The Telegraph
| Sunday, November 20, 2016 |


The warp and weft of shame and tears

The cloth they spin to hide our modesty comes at the cost of their own humanity. Kavitha Shanmugam brings you the chronicles of the Dindigul women

  • BLEAK HOUSE: Women working in the textile mills in Tamil Nadu are no better than modern day slaves.
    A representative photograph from AFP

She talks of the long work hours, the wages way below the mandated minimum of an apprentice even, the sight of her co-workers fighting off men grabbing their breasts like wolves.

Malar is only 19. But she has the air of a battle-scarred veteran. Her face is thin and worn. She smiles a lot, but it is not a happy smile. Her manner is accepting, but to the point of surrender.

None of it is surprising. Malar has spent close to five years as an employee of one of the many, many, spinning mills in Dindigul.

Dindigul is in south Tamil Nadu, 450 kilometres from Chennai.

Known for its forts, temples, falls and biryani, Dindigul recently made headlines when a letter written by six women workers of the local Rama Spinning Mills lay bare sordid details of sexual harassment and exploitation that goes on in this textile hub. The letter, addressed to the social welfare officer of the district, had been leaked to the media.

These anonymous six, like Malar, belong to the three lakh women working in Tamil Nadu's multi-billion dollar textile and garment industry. Dindigul itself has 70,000 women working in its mills.

The letter is not the first one has heard of Dindigul and its Dickensian mills. In 2014, a Netherlands group (the Centre for Research on Multinational Corporations and the India Committee of the Netherlands) came up with a report titled "Flawed Fabrics: The abuse of girls and women workers in the South Indian textile industry".

Says Malar, "I joined the spinning mills because I wanted to fund my schooling, help my widowed mother." This young woman, who has just completed school through correspondence, admits she tried to run away more than once.

She recalls one time when she cut her fingers on a machine and was refused medication by her supervisor. Injured and bitter she had run away, apparently through a gap in the mill wall. "But they always come to our village, coax my mother to take me back because I am good at operating machines," she adds.

The anonymous letter echoed Malar's accounts. It too had spoken about wage cuts and overtime. "It is the sexual harassment we cannot bear. It is something we cannot talk to our families about. We dread going to work every day," it had read.

Three months on, nothing has changed for these women.

"The petitioners are scared to reveal their identities. The workers have been warned and threatened by the mill management that they will lose their jobs," says Thivya Rakini of the Tamil Nadu Textile and Common Labour Union.

Rakini agrees that instances of rape, hanging and suicide attempts among mill workers are common and most of them are possibly triggered by extremely poor working conditions. "But it has been difficult to prove so far," she adds.

In June this year, teenagers Ranjitha and Pavithra tried to scale the high walls of the Eveready Spinning Mills Pvt. Ltd and, in the process, fell into a gutter on the other side, and injured themselves. According to Rakini, they were hired with the "false promise" that they would be able to study alongside their mill duties. Malar too dreams of joining college sometime soon and escaping this drudgery for good.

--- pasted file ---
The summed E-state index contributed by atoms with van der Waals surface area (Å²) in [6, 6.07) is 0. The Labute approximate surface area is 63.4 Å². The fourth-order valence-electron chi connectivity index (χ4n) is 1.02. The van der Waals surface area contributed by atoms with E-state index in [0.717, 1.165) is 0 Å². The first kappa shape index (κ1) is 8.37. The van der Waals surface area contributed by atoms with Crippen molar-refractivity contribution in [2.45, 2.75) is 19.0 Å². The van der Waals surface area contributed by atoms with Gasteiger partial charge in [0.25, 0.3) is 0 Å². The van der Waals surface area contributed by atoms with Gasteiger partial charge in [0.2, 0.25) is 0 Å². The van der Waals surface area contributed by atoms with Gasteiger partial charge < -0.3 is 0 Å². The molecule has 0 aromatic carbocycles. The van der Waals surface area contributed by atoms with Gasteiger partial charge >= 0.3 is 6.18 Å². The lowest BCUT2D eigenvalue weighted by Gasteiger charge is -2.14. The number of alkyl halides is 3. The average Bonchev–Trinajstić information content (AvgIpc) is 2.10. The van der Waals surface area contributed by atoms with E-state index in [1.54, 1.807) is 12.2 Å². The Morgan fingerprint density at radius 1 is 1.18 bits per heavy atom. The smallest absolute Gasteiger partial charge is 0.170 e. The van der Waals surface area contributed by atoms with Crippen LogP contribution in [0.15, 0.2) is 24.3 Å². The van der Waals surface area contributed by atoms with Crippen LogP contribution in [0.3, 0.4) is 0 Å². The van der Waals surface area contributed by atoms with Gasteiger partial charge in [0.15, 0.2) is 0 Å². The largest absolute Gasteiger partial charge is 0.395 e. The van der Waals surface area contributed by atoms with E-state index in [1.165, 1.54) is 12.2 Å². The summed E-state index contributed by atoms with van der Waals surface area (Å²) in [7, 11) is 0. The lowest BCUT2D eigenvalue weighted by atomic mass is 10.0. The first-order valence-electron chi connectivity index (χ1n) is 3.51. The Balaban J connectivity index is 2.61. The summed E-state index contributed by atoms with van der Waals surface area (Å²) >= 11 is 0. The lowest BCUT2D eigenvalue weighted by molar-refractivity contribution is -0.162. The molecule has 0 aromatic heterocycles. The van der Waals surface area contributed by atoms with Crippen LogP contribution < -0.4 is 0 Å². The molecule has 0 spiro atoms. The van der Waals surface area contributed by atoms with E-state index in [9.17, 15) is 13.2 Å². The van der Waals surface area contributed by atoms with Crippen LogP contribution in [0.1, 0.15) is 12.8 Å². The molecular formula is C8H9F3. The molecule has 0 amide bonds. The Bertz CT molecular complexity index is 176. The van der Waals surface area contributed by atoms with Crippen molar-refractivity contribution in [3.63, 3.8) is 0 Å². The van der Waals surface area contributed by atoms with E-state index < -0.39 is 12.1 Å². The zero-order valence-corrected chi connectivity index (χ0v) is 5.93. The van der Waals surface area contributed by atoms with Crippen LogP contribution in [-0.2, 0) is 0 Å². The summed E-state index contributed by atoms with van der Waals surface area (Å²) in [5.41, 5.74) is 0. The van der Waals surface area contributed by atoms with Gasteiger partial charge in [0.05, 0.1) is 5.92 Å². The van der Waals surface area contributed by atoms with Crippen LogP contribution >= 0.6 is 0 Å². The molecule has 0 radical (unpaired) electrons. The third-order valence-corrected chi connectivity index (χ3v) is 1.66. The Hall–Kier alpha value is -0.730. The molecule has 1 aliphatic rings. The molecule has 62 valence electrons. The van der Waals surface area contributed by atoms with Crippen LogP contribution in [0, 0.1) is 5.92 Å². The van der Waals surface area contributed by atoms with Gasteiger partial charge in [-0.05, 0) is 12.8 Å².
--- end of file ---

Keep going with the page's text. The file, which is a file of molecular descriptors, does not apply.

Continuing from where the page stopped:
The district authorities and the mill managements are maintaining a stoic silence in the face of these allegations.

District collector T.G. Vinay claims an enquiry yielded nothing. "We enquired with the women [of Rama Spinning Mill], including night shift workers and it seems no such harassment has occurred," he says.

K. Venkatachalam, chief advisor to the Tamil Nadu Spinning Mills Association, which represents 600 of 1,800 mills in the state, blames NGOs, media and women mill workers. "These stories are exaggerated and untrue. It is the girls hailing from backward areas who are at fault. They live in small houses with their parents, with no privacy at all. The girls from Eveready Mills ran away because they were coerced by their parents to work there. A recent suicide attempt by a woman mill worker was also due to a lesbian affair," he says.

Is there no hope of redressal for these women? "Some mills have an internal complaints committee, but it is difficult to enforce this. There is no authority to prosecute or penalise them if they don't have one," says Venkatachalam.

A state labour department official in Chennai, who does not want to be identified, rubbishes this. "The penalty for refusing to comply with the Sexual Harassment of Women at Workplace Act is Rs 50,000. It is mandatory," says the official. "The state government can also penalise them under the Tamil Nadu Hostels and Homes for Women and Children (Regulation) Act, 2014, if they do not maintain statutory requirements like women supervisors or women security," he adds.

The official admits that "a fear factor" and "a feudalistic mindset"prevails in the mills. But, according to him, a monitoring committee under the district collector will shortly be re-notified to enquire into the rising number of sexual harassment cases in these mills.

Geetha Ramakrishnan is advisor to the Unorganised Workers Federation and the Women's Struggle Committee in Chennai. She says, "The trade union movement in Tamil Nadu was born in the textile industry in the late 40s. Today, women in the same industry toil like bonded labourers and suffer sexual harassment because they are primary earners in the family and scared of losing their jobs. Isn't it ironic?"

In a state governed by a woman leader with an iron grip, there is no one to hear the cries for help of these women. How's that for a double irony?